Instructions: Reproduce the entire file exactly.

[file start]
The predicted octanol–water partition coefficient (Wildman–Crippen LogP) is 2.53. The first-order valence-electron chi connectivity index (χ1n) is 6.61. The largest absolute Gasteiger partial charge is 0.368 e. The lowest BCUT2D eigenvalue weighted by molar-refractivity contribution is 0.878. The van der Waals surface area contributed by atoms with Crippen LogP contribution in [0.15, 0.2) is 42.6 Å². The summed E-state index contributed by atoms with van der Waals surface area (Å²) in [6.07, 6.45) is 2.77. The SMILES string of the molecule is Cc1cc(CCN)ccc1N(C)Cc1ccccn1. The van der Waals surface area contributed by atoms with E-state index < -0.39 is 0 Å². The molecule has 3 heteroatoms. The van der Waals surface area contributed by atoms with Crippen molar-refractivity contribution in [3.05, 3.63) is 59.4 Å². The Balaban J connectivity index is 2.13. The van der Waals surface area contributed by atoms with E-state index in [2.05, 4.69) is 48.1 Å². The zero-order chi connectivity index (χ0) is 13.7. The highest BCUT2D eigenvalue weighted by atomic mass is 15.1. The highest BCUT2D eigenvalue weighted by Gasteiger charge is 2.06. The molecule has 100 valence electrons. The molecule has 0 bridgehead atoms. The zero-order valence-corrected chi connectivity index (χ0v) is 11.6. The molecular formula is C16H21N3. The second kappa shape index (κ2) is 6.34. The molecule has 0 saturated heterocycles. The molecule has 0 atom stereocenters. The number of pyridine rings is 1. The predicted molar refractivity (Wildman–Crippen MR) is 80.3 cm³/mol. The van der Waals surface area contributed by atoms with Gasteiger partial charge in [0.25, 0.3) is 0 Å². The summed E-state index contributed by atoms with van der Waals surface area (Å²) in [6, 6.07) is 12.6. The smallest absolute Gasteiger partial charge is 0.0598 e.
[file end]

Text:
The predicted octanol–water partition coefficient (Wildman–Crippen LogP) is 2.53. The first-order valence-electron chi connectivity index (χ1n) is 6.61. The largest absolute Gasteiger partial charge is 0.368 e. The lowest BCUT2D eigenvalue weighted by molar-refractivity contribution is 0.878. The van der Waals surface area contributed by atoms with Crippen LogP contribution in [0.15, 0.2) is 42.6 Å². The summed E-state index contributed by atoms with van der Waals surface area (Å²) in [6.07, 6.45) is 2.77. The SMILES string of the molecule is Cc1cc(CCN)ccc1N(C)Cc1ccccn1. The van der Waals surface area contributed by atoms with E-state index < -0.39 is 0 Å². The molecule has 3 heteroatoms. The van der Waals surface area contributed by atoms with Crippen molar-refractivity contribution in [3.05, 3.63) is 59.4 Å². The Balaban J connectivity index is 2.13. The van der Waals surface area contributed by atoms with E-state index in [2.05, 4.69) is 48.1 Å². The zero-order chi connectivity index (χ0) is 13.7. The highest BCUT2D eigenvalue weighted by atomic mass is 15.1. The highest BCUT2D eigenvalue weighted by Gasteiger charge is 2.06. The molecule has 100 valence electrons. The molecule has 0 bridgehead atoms. The zero-order valence-corrected chi connectivity index (χ0v) is 11.6. The molecular formula is C16H21N3. The second kappa shape index (κ2) is 6.34. The molecule has 0 saturated heterocycles. The molecule has 0 atom stereocenters. The number of pyridine rings is 1. The predicted molar refractivity (Wildman–Crippen MR) is 80.3 cm³/mol. The van der Waals surface area contributed by atoms with Gasteiger partial charge in [0.25, 0.3) is 0 Å². The summed E-state index contributed by atoms with van der Waals surface area (Å²) in [6, 6.07) is 12.6. The smallest absolute Gasteiger partial charge is 0.0598 e.